Insofar as place names are concerned, it is up to the people who live someplace to define what that place should (or shouldn't) be called. Someone who lives in Roslindale has every right to call where they live "Rozzy." If you don't like it, we couldn't care less.

(We also couldn't care less if you say "COULD care less.")

Other locations in Greater Boston:

Southie = South Boston

JP = Jamaica Plain

Dot = Dorchester

(But only in some instances. For one, Dorchester Avenue is never called Dorchester Avenue by anyone in Dorchester. It is "Dot Ave". And Dorchester Park is "Dot Park", even to the lowliest crackhead waiting to jump out of some of its bushes and rob you. Likewise, if you come from Dorchester, you might refer to yourself as a "Dot Rat". But, if you are "OFD", then you are "Originally From Dorchester", not "Originally From Dot". Ask a resident of Dorchester to tell you where he or she lives, and you will NOT hear "Dot". Only people from Southie call Dorchester, "Dot".)

Mass Ave and Comm Ave = Massachusetts Avenue and Commonwealth Avenue, respectively.

The People's Republic = Cambridge

The Garden = Where the B's and C's play.

(NOT The Public Gardens, which are across the street from The Common, which = Boston Common.)

The Mystic River Bridge = The Tobin Bridge

(This is fairly interchangeable, but older residents are more likely to use the first.)

The Ted = The Ted Williams Tunnel

Rte. 128 = I-95 sometimes, I-93 other times, and sometimes just itself. The rule of thumb is that, whatever road you may have been traveling on, as soon as you hit 128 you're on 128. Eventually there will be a sign telling you where to get off and continue on the road you came in on. Don't take a nutty.

Some idiomatic expressions lose their currency, falling out of favor naturally. "Don't take a nutty", for example. I wouldn't argue for these things being set in stone and pillorying anyone who dares not use them. For instance, if you can find someone in Boston who has actually said "Wicked Pissah!" within the past fifteen years - without it being either sarcastic or part of a comedy routine - you will have found a linguistic archeological relic.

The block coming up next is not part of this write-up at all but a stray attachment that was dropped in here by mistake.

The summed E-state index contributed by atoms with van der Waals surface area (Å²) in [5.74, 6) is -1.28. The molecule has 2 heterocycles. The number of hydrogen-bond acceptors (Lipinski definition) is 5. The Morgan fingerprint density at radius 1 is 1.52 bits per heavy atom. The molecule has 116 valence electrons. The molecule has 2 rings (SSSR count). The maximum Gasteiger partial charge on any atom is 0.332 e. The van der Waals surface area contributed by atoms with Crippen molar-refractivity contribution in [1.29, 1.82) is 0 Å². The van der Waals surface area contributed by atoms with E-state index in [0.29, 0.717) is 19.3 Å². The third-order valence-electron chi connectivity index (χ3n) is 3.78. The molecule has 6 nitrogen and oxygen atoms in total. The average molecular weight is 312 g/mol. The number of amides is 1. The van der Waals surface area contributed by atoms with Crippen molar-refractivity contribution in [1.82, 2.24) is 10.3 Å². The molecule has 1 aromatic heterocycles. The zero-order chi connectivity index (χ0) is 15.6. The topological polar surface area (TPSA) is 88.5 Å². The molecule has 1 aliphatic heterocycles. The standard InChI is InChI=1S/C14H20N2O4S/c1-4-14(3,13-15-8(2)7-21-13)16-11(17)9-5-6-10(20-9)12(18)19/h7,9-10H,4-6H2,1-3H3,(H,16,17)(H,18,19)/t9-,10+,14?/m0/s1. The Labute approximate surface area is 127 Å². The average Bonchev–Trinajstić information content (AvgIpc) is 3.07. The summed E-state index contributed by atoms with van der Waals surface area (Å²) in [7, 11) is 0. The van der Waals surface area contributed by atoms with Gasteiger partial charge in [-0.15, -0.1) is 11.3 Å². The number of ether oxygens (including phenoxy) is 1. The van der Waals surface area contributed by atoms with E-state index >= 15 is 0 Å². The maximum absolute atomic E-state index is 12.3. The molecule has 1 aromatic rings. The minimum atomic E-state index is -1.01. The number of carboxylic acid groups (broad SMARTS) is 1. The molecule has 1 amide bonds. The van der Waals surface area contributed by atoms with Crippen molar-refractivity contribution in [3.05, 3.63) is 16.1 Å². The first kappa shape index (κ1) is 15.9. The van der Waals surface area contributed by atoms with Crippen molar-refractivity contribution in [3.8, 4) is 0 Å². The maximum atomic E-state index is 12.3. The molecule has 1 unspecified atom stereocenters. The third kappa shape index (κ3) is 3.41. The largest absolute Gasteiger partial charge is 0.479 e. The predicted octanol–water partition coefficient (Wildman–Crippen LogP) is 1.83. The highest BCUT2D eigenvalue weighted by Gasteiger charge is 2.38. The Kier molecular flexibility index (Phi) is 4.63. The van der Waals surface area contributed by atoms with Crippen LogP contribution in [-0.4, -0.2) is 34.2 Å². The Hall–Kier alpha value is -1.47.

Don't take a nutty = chill, relax, don't sweat it, calm down.

Wicked Pissah! = extremely good, something you really like or admire a lot

("Pissah" as a stand-alone was actually more likely to be heard in my neighborhood. Depending upon the tone taken by the speaker, it was a compliment or an insult. You had to notice the inflection to gather the intent.)

Within the conversation referenced at the top of this piece, someone mentioned the word "tonic". That's what most Bostonians used to call soda pop. It has mostly vanished, hanging on only in certain enclaves of the city and there only in pockets. If you go to JP and ask for a tonic, you're less likely to get one than if you ask for one in Rozzy. To save yourself some trouble, just specify a brand name, instead. Everybody knows what a Coke is, even if they live in Vevere.

Probably the deadest of Boston idioms is one that I always found most charming. I'll leave it up to you to tell me if you know what a "bubblah" is.

(If nobody can, I'll do it later.)

Anyway, those who wish that these idiomatic expressions would just go away will get their wish. They all go away, sooner or later. Sometimes it takes a coon's age, but go away they do. Just like some retahd who tries to bang a uey on 128 in front of a statie.